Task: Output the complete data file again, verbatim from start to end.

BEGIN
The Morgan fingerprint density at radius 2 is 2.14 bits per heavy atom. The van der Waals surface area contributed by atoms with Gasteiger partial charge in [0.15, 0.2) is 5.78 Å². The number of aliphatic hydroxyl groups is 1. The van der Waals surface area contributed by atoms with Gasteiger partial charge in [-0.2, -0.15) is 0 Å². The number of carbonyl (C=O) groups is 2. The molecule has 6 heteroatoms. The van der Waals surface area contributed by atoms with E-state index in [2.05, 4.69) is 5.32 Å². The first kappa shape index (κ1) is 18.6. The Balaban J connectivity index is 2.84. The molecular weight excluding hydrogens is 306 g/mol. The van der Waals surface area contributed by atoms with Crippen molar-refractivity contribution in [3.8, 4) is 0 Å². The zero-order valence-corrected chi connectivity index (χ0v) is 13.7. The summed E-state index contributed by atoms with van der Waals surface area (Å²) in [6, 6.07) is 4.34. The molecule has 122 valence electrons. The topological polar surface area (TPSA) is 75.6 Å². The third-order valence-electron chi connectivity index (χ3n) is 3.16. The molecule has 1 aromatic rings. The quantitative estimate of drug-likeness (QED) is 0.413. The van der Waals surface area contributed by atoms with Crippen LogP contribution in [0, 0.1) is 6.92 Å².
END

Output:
The Morgan fingerprint density at radius 2 is 2.14 bits per heavy atom. The van der Waals surface area contributed by atoms with Gasteiger partial charge in [0.15, 0.2) is 5.78 Å². The number of aliphatic hydroxyl groups is 1. The van der Waals surface area contributed by atoms with Gasteiger partial charge in [-0.2, -0.15) is 0 Å². The number of carbonyl (C=O) groups is 2. The molecule has 6 heteroatoms. The van der Waals surface area contributed by atoms with E-state index in [2.05, 4.69) is 5.32 Å². The first kappa shape index (κ1) is 18.6. The Balaban J connectivity index is 2.84. The molecular weight excluding hydrogens is 306 g/mol. The van der Waals surface area contributed by atoms with Crippen molar-refractivity contribution in [3.8, 4) is 0 Å². The zero-order valence-corrected chi connectivity index (χ0v) is 13.7. The summed E-state index contributed by atoms with van der Waals surface area (Å²) in [6, 6.07) is 4.34. The molecule has 122 valence electrons. The topological polar surface area (TPSA) is 75.6 Å². The third-order valence-electron chi connectivity index (χ3n) is 3.16. The molecule has 1 aromatic rings. The quantitative estimate of drug-likeness (QED) is 0.413. The van der Waals surface area contributed by atoms with Crippen LogP contribution in [0, 0.1) is 6.92 Å².